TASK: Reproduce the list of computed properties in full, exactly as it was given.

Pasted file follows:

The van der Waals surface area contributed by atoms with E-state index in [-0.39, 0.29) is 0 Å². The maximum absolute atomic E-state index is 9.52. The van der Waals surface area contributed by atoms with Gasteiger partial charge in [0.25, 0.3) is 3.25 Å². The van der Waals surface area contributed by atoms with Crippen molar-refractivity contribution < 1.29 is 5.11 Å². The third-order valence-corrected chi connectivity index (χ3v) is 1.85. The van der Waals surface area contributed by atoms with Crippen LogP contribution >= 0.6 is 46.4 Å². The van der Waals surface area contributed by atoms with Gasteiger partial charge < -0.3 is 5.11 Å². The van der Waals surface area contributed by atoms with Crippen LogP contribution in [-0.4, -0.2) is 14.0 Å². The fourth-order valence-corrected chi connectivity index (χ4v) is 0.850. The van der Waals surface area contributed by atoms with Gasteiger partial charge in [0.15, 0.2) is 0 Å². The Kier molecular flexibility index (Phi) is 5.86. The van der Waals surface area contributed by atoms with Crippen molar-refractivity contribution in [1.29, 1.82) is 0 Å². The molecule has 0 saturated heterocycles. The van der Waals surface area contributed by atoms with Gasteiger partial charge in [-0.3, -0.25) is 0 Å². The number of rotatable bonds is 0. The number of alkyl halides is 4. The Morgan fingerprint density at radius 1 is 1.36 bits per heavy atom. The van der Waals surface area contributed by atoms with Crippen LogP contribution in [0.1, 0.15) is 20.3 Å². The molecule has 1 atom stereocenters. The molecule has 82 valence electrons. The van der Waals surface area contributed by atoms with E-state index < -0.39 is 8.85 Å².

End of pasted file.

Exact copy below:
The van der Waals surface area contributed by atoms with E-state index in [-0.39, 0.29) is 0 Å². The maximum absolute atomic E-state index is 9.52. The van der Waals surface area contributed by atoms with Gasteiger partial charge in [0.25, 0.3) is 3.25 Å². The van der Waals surface area contributed by atoms with Crippen molar-refractivity contribution < 1.29 is 5.11 Å². The third-order valence-corrected chi connectivity index (χ3v) is 1.85. The van der Waals surface area contributed by atoms with Crippen LogP contribution >= 0.6 is 46.4 Å². The van der Waals surface area contributed by atoms with Gasteiger partial charge < -0.3 is 5.11 Å². The van der Waals surface area contributed by atoms with Crippen LogP contribution in [-0.4, -0.2) is 14.0 Å². The fourth-order valence-corrected chi connectivity index (χ4v) is 0.850. The van der Waals surface area contributed by atoms with Gasteiger partial charge in [0.15, 0.2) is 0 Å². The Kier molecular flexibility index (Phi) is 5.86. The van der Waals surface area contributed by atoms with Crippen molar-refractivity contribution in [1.29, 1.82) is 0 Å². The molecule has 0 saturated heterocycles. The van der Waals surface area contributed by atoms with Gasteiger partial charge in [-0.3, -0.25) is 0 Å². The number of rotatable bonds is 0. The number of alkyl halides is 4. The Morgan fingerprint density at radius 1 is 1.36 bits per heavy atom. The van der Waals surface area contributed by atoms with Crippen LogP contribution in [0.1, 0.15) is 20.3 Å². The molecule has 1 atom stereocenters. The molecule has 82 valence electrons. The van der Waals surface area contributed by atoms with E-state index < -0.39 is 8.85 Å².